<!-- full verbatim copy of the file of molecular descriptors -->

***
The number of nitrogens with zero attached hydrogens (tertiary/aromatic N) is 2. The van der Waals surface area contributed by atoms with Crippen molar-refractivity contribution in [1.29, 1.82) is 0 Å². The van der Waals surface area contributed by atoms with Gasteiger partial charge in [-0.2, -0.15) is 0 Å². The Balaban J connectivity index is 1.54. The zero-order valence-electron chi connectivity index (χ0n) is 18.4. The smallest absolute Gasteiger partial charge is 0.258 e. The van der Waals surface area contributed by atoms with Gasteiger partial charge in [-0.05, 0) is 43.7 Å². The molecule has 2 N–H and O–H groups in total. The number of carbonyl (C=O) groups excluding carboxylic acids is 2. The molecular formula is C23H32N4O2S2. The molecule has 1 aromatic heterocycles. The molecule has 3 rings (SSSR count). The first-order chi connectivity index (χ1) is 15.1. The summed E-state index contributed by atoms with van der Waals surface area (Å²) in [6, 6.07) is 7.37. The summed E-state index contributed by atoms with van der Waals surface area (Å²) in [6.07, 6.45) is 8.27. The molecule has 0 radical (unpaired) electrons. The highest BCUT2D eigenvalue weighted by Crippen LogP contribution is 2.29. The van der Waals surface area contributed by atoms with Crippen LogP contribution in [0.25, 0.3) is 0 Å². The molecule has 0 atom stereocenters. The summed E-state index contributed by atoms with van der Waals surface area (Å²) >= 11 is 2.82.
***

The number of nitrogens with zero attached hydrogens (tertiary/aromatic N) is 2. The van der Waals surface area contributed by atoms with Crippen molar-refractivity contribution in [1.29, 1.82) is 0 Å². The van der Waals surface area contributed by atoms with Gasteiger partial charge in [-0.2, -0.15) is 0 Å². The Balaban J connectivity index is 1.54. The zero-order valence-electron chi connectivity index (χ0n) is 18.4. The smallest absolute Gasteiger partial charge is 0.258 e. The van der Waals surface area contributed by atoms with Gasteiger partial charge in [-0.05, 0) is 43.7 Å². The molecule has 2 N–H and O–H groups in total. The number of carbonyl (C=O) groups excluding carboxylic acids is 2. The molecular formula is C23H32N4O2S2. The molecule has 1 aromatic heterocycles. The molecule has 3 rings (SSSR count). The first-order chi connectivity index (χ1) is 15.1. The summed E-state index contributed by atoms with van der Waals surface area (Å²) in [6, 6.07) is 7.37. The summed E-state index contributed by atoms with van der Waals surface area (Å²) in [6.07, 6.45) is 8.27. The molecule has 0 radical (unpaired) electrons. The highest BCUT2D eigenvalue weighted by Crippen LogP contribution is 2.29. The van der Waals surface area contributed by atoms with Crippen LogP contribution in [0.25, 0.3) is 0 Å². The molecule has 0 atom stereocenters. The summed E-state index contributed by atoms with van der Waals surface area (Å²) >= 11 is 2.82.